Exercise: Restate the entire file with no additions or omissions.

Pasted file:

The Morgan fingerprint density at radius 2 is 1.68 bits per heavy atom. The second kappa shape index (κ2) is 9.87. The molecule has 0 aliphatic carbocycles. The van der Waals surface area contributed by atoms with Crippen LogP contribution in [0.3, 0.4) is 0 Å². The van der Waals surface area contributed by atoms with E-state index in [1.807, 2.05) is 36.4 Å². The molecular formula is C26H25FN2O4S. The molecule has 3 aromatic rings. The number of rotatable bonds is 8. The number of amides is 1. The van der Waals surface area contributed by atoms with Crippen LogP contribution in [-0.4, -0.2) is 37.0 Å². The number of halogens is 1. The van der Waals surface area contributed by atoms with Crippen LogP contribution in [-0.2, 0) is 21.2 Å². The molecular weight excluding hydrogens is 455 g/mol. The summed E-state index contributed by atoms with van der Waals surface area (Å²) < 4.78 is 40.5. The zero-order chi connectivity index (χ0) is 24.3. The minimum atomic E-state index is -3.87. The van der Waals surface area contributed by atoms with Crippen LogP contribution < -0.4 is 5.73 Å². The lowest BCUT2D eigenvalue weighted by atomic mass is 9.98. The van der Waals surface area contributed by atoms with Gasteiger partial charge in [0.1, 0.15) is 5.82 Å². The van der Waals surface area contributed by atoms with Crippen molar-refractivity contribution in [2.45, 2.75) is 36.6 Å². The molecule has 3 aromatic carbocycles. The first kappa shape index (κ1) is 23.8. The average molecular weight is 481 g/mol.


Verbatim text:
The Morgan fingerprint density at radius 2 is 1.68 bits per heavy atom. The second kappa shape index (κ2) is 9.87. The molecule has 0 aliphatic carbocycles. The van der Waals surface area contributed by atoms with Crippen LogP contribution in [0.3, 0.4) is 0 Å². The van der Waals surface area contributed by atoms with E-state index in [1.807, 2.05) is 36.4 Å². The molecular formula is C26H25FN2O4S. The molecule has 3 aromatic rings. The number of rotatable bonds is 8. The number of amides is 1. The van der Waals surface area contributed by atoms with Crippen LogP contribution in [-0.4, -0.2) is 37.0 Å². The number of halogens is 1. The van der Waals surface area contributed by atoms with Crippen LogP contribution in [-0.2, 0) is 21.2 Å². The molecular weight excluding hydrogens is 455 g/mol. The summed E-state index contributed by atoms with van der Waals surface area (Å²) < 4.78 is 40.5. The zero-order chi connectivity index (χ0) is 24.3. The minimum atomic E-state index is -3.87. The van der Waals surface area contributed by atoms with Crippen LogP contribution < -0.4 is 5.73 Å². The lowest BCUT2D eigenvalue weighted by atomic mass is 9.98. The van der Waals surface area contributed by atoms with Gasteiger partial charge in [0.1, 0.15) is 5.82 Å². The van der Waals surface area contributed by atoms with Crippen molar-refractivity contribution in [2.45, 2.75) is 36.6 Å². The molecule has 3 aromatic carbocycles. The first kappa shape index (κ1) is 23.8. The average molecular weight is 481 g/mol.